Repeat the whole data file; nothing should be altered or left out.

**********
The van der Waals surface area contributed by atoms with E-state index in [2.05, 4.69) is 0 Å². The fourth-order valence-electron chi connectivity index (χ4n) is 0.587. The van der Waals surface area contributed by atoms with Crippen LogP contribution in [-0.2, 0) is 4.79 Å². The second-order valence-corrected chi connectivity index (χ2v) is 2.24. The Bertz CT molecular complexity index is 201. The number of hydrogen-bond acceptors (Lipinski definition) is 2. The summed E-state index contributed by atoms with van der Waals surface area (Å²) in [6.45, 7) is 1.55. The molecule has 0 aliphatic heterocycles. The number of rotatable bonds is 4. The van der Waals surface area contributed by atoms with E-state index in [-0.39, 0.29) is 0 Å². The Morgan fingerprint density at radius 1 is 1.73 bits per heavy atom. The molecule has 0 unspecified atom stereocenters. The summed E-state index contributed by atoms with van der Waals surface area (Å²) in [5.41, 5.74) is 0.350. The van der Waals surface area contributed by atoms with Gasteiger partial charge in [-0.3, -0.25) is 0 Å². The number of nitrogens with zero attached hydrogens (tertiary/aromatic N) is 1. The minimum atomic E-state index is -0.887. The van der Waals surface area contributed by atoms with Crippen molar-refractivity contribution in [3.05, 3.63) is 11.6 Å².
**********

The van der Waals surface area contributed by atoms with E-state index in [2.05, 4.69) is 0 Å². The fourth-order valence-electron chi connectivity index (χ4n) is 0.587. The van der Waals surface area contributed by atoms with Crippen LogP contribution in [-0.2, 0) is 4.79 Å². The second-order valence-corrected chi connectivity index (χ2v) is 2.24. The Bertz CT molecular complexity index is 201. The number of hydrogen-bond acceptors (Lipinski definition) is 2. The summed E-state index contributed by atoms with van der Waals surface area (Å²) in [6.45, 7) is 1.55. The molecule has 0 aliphatic heterocycles. The number of rotatable bonds is 4. The van der Waals surface area contributed by atoms with E-state index in [-0.39, 0.29) is 0 Å². The Morgan fingerprint density at radius 1 is 1.73 bits per heavy atom. The molecule has 0 unspecified atom stereocenters. The summed E-state index contributed by atoms with van der Waals surface area (Å²) in [5.41, 5.74) is 0.350. The van der Waals surface area contributed by atoms with Gasteiger partial charge in [-0.3, -0.25) is 0 Å². The number of nitrogens with zero attached hydrogens (tertiary/aromatic N) is 1. The minimum atomic E-state index is -0.887. The van der Waals surface area contributed by atoms with Crippen molar-refractivity contribution in [3.05, 3.63) is 11.6 Å².